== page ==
Yours affectionately | Ch. Darwin

What will Sir William say?10


CD probably sent Hooker John Scott’s postscript to his letter of 28 March 1864 (see letter to Daniel Oliver, 31 March [1864]).
Scott had first written to CD about his experiments with Acropera pollination (see Correspondence vol. 10, letter from John Scott, 11 November 1862); since then Scott had been corresponding with CD about other botanical experiments (see, for example, Correspondence vol. 10, letter to John Scott, 19 December [1862], and Correspondence vol. 11).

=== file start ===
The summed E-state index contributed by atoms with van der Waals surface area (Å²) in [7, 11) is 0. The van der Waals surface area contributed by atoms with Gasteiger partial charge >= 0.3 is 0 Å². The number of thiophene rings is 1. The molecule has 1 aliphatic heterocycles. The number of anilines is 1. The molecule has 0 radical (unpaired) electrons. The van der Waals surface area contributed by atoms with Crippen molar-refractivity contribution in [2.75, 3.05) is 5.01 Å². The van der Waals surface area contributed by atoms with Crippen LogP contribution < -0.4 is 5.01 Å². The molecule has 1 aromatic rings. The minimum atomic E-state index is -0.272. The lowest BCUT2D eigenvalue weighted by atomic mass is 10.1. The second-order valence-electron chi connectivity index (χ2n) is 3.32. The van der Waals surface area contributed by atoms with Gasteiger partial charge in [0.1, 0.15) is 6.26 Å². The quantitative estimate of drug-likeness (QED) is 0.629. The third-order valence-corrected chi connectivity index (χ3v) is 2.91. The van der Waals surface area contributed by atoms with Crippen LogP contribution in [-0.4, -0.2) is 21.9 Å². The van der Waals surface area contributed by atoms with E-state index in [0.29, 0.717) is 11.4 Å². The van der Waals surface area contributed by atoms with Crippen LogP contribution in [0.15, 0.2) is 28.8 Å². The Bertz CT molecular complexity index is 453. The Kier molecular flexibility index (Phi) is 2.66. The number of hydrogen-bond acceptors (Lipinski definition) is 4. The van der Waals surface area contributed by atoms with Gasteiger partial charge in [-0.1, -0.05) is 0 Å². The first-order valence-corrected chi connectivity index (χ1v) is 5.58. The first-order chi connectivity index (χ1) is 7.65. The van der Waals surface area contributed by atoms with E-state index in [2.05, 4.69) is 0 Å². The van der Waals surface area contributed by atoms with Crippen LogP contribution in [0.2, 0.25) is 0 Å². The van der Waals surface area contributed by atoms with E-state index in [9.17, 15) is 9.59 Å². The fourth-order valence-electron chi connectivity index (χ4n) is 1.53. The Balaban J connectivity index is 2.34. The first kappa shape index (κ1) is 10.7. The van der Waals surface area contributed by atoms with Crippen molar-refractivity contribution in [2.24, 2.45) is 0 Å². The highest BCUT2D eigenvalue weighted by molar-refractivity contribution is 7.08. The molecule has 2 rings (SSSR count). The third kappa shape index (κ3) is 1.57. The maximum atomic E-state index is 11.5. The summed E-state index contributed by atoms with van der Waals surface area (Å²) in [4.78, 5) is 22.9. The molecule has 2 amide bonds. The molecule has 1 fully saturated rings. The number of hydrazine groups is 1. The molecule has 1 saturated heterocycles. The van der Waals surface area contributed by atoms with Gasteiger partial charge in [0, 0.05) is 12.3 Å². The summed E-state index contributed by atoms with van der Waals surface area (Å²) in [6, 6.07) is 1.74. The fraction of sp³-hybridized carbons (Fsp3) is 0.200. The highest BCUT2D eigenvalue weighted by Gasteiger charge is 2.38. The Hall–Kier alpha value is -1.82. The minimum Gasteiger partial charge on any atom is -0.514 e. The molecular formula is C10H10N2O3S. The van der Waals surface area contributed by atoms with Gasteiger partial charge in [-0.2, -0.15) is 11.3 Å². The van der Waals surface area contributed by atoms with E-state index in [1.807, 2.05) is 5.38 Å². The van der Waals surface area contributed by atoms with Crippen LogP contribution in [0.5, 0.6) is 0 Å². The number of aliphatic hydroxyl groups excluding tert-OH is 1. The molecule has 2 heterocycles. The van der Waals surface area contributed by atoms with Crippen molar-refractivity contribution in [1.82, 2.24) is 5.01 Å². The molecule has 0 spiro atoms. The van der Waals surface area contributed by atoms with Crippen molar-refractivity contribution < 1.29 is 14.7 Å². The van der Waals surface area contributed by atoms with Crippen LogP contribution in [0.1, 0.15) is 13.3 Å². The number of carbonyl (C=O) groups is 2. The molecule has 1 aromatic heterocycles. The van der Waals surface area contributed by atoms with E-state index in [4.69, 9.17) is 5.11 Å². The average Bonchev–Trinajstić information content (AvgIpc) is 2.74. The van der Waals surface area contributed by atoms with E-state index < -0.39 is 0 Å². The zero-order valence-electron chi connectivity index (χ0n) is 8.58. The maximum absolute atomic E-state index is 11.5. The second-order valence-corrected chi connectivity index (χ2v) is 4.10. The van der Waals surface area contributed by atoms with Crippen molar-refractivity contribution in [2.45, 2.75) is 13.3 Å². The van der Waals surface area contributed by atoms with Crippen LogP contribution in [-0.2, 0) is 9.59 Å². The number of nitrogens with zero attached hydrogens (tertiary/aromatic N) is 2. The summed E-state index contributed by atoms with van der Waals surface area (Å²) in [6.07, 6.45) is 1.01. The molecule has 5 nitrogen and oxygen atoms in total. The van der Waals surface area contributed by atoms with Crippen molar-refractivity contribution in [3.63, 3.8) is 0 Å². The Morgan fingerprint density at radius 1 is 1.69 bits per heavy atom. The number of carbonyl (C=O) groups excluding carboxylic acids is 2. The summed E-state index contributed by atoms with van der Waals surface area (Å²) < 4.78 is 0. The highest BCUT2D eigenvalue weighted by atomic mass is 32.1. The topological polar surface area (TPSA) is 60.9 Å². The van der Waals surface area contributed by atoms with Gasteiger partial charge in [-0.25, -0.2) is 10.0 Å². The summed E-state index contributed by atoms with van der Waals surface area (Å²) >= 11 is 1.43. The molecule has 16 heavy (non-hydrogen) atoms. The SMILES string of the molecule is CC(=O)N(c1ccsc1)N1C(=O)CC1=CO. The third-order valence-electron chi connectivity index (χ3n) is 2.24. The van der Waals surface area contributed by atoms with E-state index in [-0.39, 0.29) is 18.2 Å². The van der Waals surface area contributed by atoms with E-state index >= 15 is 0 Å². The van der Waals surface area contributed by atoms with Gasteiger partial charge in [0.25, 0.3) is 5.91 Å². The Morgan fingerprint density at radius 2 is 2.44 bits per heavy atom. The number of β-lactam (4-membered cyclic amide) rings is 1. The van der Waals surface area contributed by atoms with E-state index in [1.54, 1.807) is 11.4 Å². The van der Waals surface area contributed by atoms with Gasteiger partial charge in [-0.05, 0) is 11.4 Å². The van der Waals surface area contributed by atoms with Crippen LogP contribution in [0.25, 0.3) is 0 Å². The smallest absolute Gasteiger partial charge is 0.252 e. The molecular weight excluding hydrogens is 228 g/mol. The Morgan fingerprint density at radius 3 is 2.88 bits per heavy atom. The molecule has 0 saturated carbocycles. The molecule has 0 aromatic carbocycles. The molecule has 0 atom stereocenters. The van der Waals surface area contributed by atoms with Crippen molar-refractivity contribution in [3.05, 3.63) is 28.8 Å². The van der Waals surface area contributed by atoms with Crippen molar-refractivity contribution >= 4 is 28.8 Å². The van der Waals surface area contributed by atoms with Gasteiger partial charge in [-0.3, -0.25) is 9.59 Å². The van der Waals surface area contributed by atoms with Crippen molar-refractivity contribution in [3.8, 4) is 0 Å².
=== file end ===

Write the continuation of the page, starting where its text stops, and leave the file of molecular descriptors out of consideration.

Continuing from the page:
CD had begun his own series of crossing experiments with peloric flowers of different varieties of pelargonium in May 1862, with the object of discovering whether changes in the structure of flowers affected their fertility (see, for example, Correspondence vol. 11, letter to Isaac Anderson-Henry, 20 January [1863] and nn. 12–14). Scott’s experiments on the fertility of peloric flowers were undertaken at CD’s suggestion (see Correspondence vol. 10, letter to John Scott, 19 December [1862]). Scott mentioned his work on peloric Antirrhinum to CD and eventually sent CD the results of his crossing experiments (see Correspondence vol. 11, letter from John Scott, 21 September [1863], and this volume, letter from John Scott, 19 March 1864, and first letter from John Scott, 10 June [1864]; see also letter from John Scott, 20 June [1864]). Scott did not publish this research, nor was it cited in CD’s discussions of peloric and monstrous flowers in Variation 2: 166–7 or Cross and self fertilisation, p. 363.